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Genome­Environment Interactions in Type 1 Diabetes


Generating solutions




Competition III

Genome Centre(s)



Project Leader(s)

Fiscal Year Project Launched


Project Description

Type 1 Diabetes (T1D) is a complex disease often arising in childhood in which the immune system destroys the insulin producing cells of the pancreas. Insulin is a crucial hormone in sugar and fat metabolism. Despite insulin therapy, T1D greatly increases the probability of heart attack, stroke, blindness and limb amputation, as well as shortened life expectancy. T1D afflicts some 200,000 Canadians and is caused by multiple genetic risk factors and currently unknown environmental factors. Now an innovative research project is investigating the interactions of genetic risks and environmental factors underlying T1D.

Jayne Danska, Senior Scientist at Toronto’s Hospital for Sick Children and Professor in the Faculty of Medicine at the University of Toronto, and Andrew Macpherson, Canada Research Chair in mucosal immunology at McMaster University, are project leaders of GenomeEnvironment Interactions in Type 1 Diabetes.

This project aims to understand the genetic control of T1D in humans and rodent models, and to study the role of exposure to common intestinal bacteria in regulating immune system development and how such exposures affect the probability that persons at genetic risk of T1D will develop the disease.

By identifying genetic variants and bacterial exposure associated with T1D, this project is expected to discover new genetic markers, and to identify environmental exposures to intestinal bacteria that modify inherited T1D risk.

Canada has the third highest rate of T1D in the world and the incidence is rising. T1D accounts for 10% of cases of all diabetes cases, and costs the Canadian healthcare system $1.32 billion in 2002 and is projected to rise to $1.6 billion by 2010. This project aims to decrease the disease burden and increase the quality of life and life expectancy of persons with T1D and their families.

Moreover, discoveries from this research project are expected to have implications for a number of other autoimmune disease states, such as multiple sclerosis, inflammatory bowel disease and rheumatoid arthritis.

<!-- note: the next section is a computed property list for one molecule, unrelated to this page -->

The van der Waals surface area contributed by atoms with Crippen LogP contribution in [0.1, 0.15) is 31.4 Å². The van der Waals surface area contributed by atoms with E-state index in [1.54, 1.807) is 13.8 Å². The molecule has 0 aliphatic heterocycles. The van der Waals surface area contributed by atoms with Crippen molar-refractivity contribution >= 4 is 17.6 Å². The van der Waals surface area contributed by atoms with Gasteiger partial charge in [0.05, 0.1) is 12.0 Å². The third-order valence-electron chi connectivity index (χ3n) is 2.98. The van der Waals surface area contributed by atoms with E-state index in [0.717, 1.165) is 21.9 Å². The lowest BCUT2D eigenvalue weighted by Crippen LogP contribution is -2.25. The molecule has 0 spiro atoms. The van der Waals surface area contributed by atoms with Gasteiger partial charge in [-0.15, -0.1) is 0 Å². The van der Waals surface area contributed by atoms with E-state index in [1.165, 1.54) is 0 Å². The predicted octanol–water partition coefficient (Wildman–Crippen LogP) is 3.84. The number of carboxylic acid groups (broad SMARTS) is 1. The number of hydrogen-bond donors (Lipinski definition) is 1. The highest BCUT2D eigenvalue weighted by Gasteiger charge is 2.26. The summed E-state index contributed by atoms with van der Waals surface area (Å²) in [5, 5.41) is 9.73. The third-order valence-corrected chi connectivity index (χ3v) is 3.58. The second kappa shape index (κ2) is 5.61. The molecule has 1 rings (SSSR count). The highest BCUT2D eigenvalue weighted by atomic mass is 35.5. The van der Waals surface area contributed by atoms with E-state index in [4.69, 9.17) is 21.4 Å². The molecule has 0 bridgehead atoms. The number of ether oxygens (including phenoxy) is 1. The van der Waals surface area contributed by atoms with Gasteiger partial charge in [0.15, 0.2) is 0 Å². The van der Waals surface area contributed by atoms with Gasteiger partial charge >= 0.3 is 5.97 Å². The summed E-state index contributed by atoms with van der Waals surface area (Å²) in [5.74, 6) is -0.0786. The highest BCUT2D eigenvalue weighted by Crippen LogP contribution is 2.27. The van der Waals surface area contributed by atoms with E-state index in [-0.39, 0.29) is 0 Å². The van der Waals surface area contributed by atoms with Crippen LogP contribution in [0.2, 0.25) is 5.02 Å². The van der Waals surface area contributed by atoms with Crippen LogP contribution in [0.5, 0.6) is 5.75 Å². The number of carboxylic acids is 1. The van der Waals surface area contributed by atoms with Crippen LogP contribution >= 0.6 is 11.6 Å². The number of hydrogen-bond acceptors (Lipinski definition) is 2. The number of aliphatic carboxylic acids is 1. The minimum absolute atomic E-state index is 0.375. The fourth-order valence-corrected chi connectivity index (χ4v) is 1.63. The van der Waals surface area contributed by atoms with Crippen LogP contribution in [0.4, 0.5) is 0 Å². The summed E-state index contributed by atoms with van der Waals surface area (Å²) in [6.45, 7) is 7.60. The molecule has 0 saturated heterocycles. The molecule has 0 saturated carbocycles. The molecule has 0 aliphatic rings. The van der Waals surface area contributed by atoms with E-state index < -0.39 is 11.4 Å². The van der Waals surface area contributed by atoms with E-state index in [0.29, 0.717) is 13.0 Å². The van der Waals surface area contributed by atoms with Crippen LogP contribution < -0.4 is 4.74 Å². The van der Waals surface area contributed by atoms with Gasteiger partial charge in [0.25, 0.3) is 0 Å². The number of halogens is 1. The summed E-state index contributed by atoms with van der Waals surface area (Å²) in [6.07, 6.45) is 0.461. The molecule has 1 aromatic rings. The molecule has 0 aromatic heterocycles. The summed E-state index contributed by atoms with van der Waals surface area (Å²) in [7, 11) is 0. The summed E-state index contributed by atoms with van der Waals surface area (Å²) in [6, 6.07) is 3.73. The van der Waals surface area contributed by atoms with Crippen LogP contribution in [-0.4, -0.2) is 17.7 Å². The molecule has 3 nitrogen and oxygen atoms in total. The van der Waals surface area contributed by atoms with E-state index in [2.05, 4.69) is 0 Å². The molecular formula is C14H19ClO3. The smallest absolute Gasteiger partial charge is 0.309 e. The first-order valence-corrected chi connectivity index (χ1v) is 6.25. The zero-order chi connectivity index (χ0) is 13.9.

Integrated GE3LS Research: Genome-environment interactions in Type 1 diabetes: Attitudes of Adults and Adolescents to Predictive Genetic Testing for Diabetes

GE3LS Project Leaders: Aideen Moore and Andrew Paterson, The Hospital for Sick Children


Recent research advances mean that Research Ethics Boards (REBs) are now reviewing protocols that involve predictive genetic testing in children. While issues surrounding predictive genetic testing are clear in adults, there remain significant problems regarding the ethics of predictive testing in children. Further information on the acceptability and impact of predictive testing in children and adolescents and their families is required so as to allow REBs to better quantify risks and benefits of such studies.

The objectives of our research study include :

  1. Examine the views of first-degree relatives of diabetics to predictive testing for type 1 diabetes as compared to the nondiabetic population.
  2. Determine the views of first degree relatives of diabetics as compared to the general population, relating to studies on gene-environment interaction for Type 1 Diabetes (T1D).
  3. Examine the views of children and young adolescents who are able to provide assent.
  4. Determine the effect of having a child with T1D on parent’s perceived risk to other children and impact on anxiety levels and family functioning.

This information should help to guide investigators, REB members and research participants on the key elements that need to be included in consent forms for research in T1D that includes predictive testing. Many other childhood diseases, including asthma and Crohn’s disease, are now understood to involve genome-environment interactions. Information gained in the GE3LS component of our project will be generalisable to many other disorders and will be very important as other large population-based predictive studies are undertaken.